DENVER — Coloradans got a suggestion from Gov. Jared Polis on Friday to stop gathering in large groups.
But it's up to everyone else to do what the science says.
9NEWS political reporter Marshall Zelinger sat down with the governor to talk enforcing his request, as well as some of the mixed messages we’ve gotten from the state.
MZ: Scott Bookman, your incident commander for state Public Health, said multiple times on Next yesterday that we're beyond the point for mass testing, and today you called for more testing. Why am I hearing two messages from the same team?
Polis: No, it's the same message. I mean, we were clear today -- what is the purpose of testing? It's to determine whether you can go back to work right after your symptoms subside, because if it was the cold or flu, you need to take those three or four days off, and then go back. Or, do you need to wait the full 14 days before you go back to work because it's coronavirus? From a public health testing for epidemiological surveys. We need it statistically. We're getting that, we're doing that. If somebody needs immediate healthcare, the testing will be done. But whether you have pneumonia or coronavirus, or whatever you have, you need the hospitalization if you're having trouble breathing.
The value of the testing at this point is, in the general sense, it's nice to know, but more importantly, it just determines whether or not you can go back to work when you're symptoms subside, or whether you have to stay out a full two weeks, and that's the main purpose that it fulfills at this point.
If it's not coronavirus, we want you to go back to work after three or four days, both for yourself, as well as for our economy.
MZ: You want to stop large gatherings of 250 or more unless they can keep 6 feet apart. ... Could we have another Post Malone concert (his concert in Denver went on as planned)? Places like Denver Center for the Performing Arts could say they'll have people in every other row?
Polis: Again, the guidance, and the mayor addressed this in the press conference, that there will not be public gatherings of more than 250 people unless there's spacing protocols that are taken.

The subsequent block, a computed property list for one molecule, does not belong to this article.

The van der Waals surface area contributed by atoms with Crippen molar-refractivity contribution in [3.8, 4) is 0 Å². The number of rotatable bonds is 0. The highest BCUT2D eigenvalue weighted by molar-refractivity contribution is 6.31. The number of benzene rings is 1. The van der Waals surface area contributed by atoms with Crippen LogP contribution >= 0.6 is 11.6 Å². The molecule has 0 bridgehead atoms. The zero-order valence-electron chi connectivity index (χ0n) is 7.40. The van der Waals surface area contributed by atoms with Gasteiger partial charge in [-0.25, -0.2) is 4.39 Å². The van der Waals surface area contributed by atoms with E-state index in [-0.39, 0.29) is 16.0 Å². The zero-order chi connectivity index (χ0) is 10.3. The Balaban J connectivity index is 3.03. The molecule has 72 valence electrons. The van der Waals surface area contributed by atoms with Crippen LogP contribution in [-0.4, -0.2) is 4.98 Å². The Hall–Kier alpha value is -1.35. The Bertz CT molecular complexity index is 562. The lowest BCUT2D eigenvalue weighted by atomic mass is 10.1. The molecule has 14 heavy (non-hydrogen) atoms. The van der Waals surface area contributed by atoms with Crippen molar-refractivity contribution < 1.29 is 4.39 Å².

I don't think [places like DCPA] are ready for that now, but this is here for the longterm. We expect that some venues will roll out those measures in the weeks ahead because they want to get back to entertainment, they want to get back to serving people in a safe way.
MZ: What about a grocery store or big box store? Those have more than 250 people?
Polis: That's not a gathering or a crowd. If you have a large store, or some people said restaurants, they're not going to be closed down. ...
MZ: Why not tell ski resorts, you're closed, or you can only have 250 people or fewer people ski in a day?
Polis: Well, that's ridiculous. I mean, 250 people ski in a day -- you're talking about a huge slope. First of all, outdoor recreation is a great thing to do, if you have your kids, biking, hiking -- all those great things in the outdoors. They have taken measures and are taking measures to make sure that on gondolas, which are close, that it's only one skiing group at a time. If you're skiing with three buddies, the four of you ride up in the gondola. There's not another group of four and another group of two. Same on the chair lifts. ... You're already exposed to your group. You're already hanging out with them. That's your three or four buddies. We're not concerned about that, that's what's already occurring. We want to prevent everybody from being in enclosed spaces for a period of time. ...
We hope to avoid the Italy approach by taking these steps earlier in the curve than Italy did. Significantly earlier. We feel that on many of these, we're acting about two weeks earlier -- if Italy had taken the steps that we took, we think they could have avoided that spike. This will all be superseded by the data and the science that we get.
MZ: What's your biggest fear, that you approach both personally and professionally?
The last big [similar] incidence was 1918 in Colorado with the flu, about a century ago. We did, in my first month, go through a contagion experience, so we've been through the workshop on this.
Yes, I think most people would have expected it would be a fire, it would be a flood. That was a more likely scenario.
[COVID-19] has ramifications far beyond Colorado, right? There's a major economic impact on the global economy, particularly in Colorado, which has a tourism economy. Oil and gas prices, $30 a barrel. Might be good for consumers, bad for producers. So there's a lot of impacts that are beyond our control. We're not focused on those. ... We're focused on the public health response. ... We feel we have that key, few-day lead on where the rest of the country is. We're a couple days ahead of where the country is.
WATCH | Full interview with Gov. Polis